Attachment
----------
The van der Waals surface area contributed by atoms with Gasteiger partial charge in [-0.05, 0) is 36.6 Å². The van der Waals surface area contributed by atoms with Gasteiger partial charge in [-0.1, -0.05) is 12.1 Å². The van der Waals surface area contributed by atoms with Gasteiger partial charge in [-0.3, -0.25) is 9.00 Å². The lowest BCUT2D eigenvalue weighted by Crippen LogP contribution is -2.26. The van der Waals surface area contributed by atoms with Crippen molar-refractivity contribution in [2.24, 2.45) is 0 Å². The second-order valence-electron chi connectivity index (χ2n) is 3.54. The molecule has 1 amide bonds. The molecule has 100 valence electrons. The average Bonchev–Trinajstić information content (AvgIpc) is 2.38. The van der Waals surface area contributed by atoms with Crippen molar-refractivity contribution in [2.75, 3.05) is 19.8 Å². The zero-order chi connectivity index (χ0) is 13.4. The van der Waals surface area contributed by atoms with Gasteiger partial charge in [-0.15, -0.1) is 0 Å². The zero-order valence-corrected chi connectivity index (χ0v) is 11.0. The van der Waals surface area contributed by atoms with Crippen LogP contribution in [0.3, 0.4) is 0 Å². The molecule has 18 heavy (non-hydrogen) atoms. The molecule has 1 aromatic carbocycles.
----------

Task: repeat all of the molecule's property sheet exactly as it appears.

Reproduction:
The van der Waals surface area contributed by atoms with Gasteiger partial charge in [-0.05, 0) is 36.6 Å². The van der Waals surface area contributed by atoms with Gasteiger partial charge in [-0.1, -0.05) is 12.1 Å². The van der Waals surface area contributed by atoms with Gasteiger partial charge in [-0.3, -0.25) is 9.00 Å². The lowest BCUT2D eigenvalue weighted by Crippen LogP contribution is -2.26. The van der Waals surface area contributed by atoms with Crippen molar-refractivity contribution in [2.24, 2.45) is 0 Å². The second-order valence-electron chi connectivity index (χ2n) is 3.54. The molecule has 1 amide bonds. The molecule has 100 valence electrons. The average Bonchev–Trinajstić information content (AvgIpc) is 2.38. The van der Waals surface area contributed by atoms with Crippen molar-refractivity contribution in [2.75, 3.05) is 19.8 Å². The zero-order chi connectivity index (χ0) is 13.4. The van der Waals surface area contributed by atoms with Gasteiger partial charge in [-0.15, -0.1) is 0 Å². The zero-order valence-corrected chi connectivity index (χ0v) is 11.0. The van der Waals surface area contributed by atoms with Crippen LogP contribution in [0.3, 0.4) is 0 Å². The molecule has 18 heavy (non-hydrogen) atoms. The molecule has 1 aromatic carbocycles.